Former Washburn lecturer brings together community through ceramics studio

Hard work paid off: Monette Mark showcases art at Fire Me Up Ceramics and Fine Arts Studios. The studio will have its official ribbon cutting ceremony at 6 p.m. Friday, February 2.

In an effort to unite the Topeka community through Fire Me Up Ceramics & Fine Arts Studio LLC, former Washburn University professor Monette Mark has found an inspiring community of her own in the North Topeka Arts District.

After searching for the perfect place for her ceramics studio to call home, Mark bought the iconic Dr. Pepper building in the NOTO Arts District.

Shortly after securing her building in November, Mark hosted a conference for the Kansas Artists Craftsmen Association. The conference featured nationally recognized ceramics artist Patricia Sannit.

At this conference artists were able to attend workshops and collaborate on a statue that will be placed in NOTO. Mark said she was thrilled to involve locals in creating the parts of the statue to create a community project that has already had so many hands touch it so soon after closing on the building.

The most rewarding aspect of opening her studio is the support she has received from the community. She has been given immense help from the neighboring stores and their owners, especially from Michael Bradley, co-owner of NOTO ArtsPlace.

“[Bradley] has been a tremendous supporter and help and [has been] tirelessly helping me in this endeavor,” Mark said.

Mark plans to hold a ribbon cutting ceremony and opening party during the First Friday Art Walk at 6 p.m. Feb. 1. The opening will feature live music, art displays, food and lots of fun. Although the building’s renovations will not be finished by the ribbon cutting ceramics classes will be starting, sending this community effort into full swing.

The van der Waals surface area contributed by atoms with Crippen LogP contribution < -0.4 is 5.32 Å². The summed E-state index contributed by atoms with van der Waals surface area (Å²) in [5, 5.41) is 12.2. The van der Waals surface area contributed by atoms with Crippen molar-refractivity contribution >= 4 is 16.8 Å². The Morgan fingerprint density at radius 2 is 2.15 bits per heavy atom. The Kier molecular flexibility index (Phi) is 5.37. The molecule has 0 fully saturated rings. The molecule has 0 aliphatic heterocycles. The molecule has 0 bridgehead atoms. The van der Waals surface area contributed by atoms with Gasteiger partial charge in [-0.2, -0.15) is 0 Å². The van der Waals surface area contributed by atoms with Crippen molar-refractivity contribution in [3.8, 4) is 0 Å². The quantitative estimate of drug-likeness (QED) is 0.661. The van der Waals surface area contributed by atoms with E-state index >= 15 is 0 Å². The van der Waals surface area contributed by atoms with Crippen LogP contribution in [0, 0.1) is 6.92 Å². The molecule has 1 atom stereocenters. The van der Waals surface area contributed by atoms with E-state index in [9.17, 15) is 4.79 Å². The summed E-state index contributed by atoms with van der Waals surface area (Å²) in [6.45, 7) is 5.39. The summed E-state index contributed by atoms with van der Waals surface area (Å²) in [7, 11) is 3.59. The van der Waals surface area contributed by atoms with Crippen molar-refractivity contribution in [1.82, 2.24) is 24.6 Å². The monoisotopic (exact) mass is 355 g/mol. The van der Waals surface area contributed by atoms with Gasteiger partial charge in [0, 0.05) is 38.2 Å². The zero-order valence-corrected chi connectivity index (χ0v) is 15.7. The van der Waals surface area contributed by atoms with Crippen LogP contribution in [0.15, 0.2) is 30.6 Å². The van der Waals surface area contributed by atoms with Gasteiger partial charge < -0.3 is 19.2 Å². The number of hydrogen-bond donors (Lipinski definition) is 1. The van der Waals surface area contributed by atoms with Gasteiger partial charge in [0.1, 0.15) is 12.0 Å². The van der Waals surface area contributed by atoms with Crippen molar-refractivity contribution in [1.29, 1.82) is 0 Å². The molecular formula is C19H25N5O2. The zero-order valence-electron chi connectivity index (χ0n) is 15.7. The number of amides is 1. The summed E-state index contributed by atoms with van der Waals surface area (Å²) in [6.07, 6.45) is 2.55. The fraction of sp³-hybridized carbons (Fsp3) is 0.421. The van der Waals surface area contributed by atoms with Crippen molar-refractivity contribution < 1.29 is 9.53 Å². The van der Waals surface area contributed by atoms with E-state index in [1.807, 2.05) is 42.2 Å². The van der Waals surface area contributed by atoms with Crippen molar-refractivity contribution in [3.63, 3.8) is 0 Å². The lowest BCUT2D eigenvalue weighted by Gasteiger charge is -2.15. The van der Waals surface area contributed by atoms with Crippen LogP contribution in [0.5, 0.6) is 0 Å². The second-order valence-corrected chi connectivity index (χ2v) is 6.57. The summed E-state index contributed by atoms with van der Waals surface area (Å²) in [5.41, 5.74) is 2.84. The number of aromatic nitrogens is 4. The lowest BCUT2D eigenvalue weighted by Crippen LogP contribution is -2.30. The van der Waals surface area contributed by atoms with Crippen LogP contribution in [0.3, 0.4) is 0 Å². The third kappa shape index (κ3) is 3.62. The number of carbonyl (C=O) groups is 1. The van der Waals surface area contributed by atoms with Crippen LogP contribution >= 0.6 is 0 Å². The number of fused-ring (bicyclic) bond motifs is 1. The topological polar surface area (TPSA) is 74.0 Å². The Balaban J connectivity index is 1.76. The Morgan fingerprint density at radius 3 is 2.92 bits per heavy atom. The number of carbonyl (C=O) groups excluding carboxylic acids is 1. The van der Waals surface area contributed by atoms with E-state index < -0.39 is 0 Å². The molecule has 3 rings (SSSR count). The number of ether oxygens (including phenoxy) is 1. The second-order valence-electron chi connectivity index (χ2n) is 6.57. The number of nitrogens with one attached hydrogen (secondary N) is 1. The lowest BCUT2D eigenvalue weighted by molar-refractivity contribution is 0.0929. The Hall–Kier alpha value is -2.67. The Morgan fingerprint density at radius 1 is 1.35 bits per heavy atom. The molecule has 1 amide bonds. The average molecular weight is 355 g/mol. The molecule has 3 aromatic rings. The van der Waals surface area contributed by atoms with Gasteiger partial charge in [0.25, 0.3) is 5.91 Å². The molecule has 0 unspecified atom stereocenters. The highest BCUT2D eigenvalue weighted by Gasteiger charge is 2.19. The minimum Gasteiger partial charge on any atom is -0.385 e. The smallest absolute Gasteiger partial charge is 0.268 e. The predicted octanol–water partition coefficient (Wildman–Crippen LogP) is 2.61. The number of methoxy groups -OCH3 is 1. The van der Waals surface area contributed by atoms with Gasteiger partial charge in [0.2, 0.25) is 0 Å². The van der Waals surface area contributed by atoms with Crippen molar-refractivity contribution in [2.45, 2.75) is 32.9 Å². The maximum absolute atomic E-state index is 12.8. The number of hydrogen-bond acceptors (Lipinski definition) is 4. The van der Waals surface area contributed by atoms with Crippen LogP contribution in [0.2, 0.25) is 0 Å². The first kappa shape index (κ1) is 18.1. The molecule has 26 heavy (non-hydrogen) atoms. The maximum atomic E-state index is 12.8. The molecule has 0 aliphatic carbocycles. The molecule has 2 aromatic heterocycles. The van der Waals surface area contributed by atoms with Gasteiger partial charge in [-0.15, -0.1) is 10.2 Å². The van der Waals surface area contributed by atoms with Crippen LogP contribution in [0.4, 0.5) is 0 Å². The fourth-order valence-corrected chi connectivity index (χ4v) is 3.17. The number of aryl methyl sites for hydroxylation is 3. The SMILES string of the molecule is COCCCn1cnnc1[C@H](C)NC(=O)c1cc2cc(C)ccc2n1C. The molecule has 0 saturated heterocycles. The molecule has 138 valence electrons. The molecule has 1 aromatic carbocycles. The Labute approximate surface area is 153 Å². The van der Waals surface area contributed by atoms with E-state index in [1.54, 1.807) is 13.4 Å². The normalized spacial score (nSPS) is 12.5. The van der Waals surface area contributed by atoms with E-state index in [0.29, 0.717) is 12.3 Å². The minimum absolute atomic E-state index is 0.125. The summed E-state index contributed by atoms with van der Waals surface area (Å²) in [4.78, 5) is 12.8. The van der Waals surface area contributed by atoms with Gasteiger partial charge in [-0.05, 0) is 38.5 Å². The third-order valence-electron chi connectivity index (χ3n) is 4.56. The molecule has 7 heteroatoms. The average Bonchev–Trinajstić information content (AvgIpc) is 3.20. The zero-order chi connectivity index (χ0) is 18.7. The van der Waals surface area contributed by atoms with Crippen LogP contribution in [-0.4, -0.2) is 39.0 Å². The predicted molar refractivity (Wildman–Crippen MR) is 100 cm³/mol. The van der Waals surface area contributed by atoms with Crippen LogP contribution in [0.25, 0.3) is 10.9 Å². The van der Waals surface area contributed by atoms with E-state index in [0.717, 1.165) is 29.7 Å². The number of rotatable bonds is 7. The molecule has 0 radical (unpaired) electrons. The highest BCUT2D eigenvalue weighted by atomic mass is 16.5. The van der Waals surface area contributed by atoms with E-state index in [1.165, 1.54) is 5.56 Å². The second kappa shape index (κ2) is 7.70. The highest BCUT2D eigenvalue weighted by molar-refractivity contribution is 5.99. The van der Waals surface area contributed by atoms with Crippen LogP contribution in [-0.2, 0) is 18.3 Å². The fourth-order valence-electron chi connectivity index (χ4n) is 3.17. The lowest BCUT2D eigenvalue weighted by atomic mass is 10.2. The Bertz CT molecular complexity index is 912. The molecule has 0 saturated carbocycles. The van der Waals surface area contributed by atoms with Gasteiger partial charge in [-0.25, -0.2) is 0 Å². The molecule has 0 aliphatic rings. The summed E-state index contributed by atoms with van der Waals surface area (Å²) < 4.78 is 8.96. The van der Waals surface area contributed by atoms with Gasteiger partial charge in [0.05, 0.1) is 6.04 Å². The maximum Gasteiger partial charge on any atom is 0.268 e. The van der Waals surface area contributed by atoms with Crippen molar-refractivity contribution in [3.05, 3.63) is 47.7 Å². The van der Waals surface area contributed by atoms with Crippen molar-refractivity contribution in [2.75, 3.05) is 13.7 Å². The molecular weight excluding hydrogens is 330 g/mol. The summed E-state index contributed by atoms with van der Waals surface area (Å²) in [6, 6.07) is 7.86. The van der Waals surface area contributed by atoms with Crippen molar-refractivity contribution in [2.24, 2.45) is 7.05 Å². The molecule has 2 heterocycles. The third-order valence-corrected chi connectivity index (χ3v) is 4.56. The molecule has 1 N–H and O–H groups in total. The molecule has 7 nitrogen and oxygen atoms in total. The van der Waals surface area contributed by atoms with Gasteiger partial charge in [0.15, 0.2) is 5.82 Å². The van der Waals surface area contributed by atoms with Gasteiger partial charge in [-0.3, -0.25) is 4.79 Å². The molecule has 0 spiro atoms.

Mark will be teaching classes about throwing and hand-building techniques. Practice is highly important when learning the basics of ceramics which is why Mark set up the classes to last a six-week period.

“Learning to throw is like learning how to play an instrument. It takes practice,” Mark said.

She also plans on working with community groups such as home schools, Boy Scouts and Girl Scouts to provide art education courses and help scouts earn badges.

In addition to long-term classes, Mark will be holding events such as workshops, wine tastings, date nights and even selling supplies such as 50-pound boxes of clay at reasonable prices.

Studio space has been completely booked since before the building was officially bought, but Fire Me Up Ceramics still has shelf space available for artists.

Recent Washburn graduate, Harvey Flowers, is renting studio space and is excited about the opportunities available through Fire Me Up Ceramics.

“This space allows me to continue my work in ceramics,” Flowers said in a Facebook message. “Without this space I would have no access to clay, kilns and other materials.”

Flowers is also looking forward to collaborating with other artists and to learn from the community of ceramic artists who will share the same space.

When renovations to the bottom half of the building are complete, Mark plans to start working on the upstairs unit. In the spirit of fostering a sense of community, Mark would like to create the second floor of the building into apartments, and she looks forward to utilizing the apartments by creating an artist residency program to help support local artists.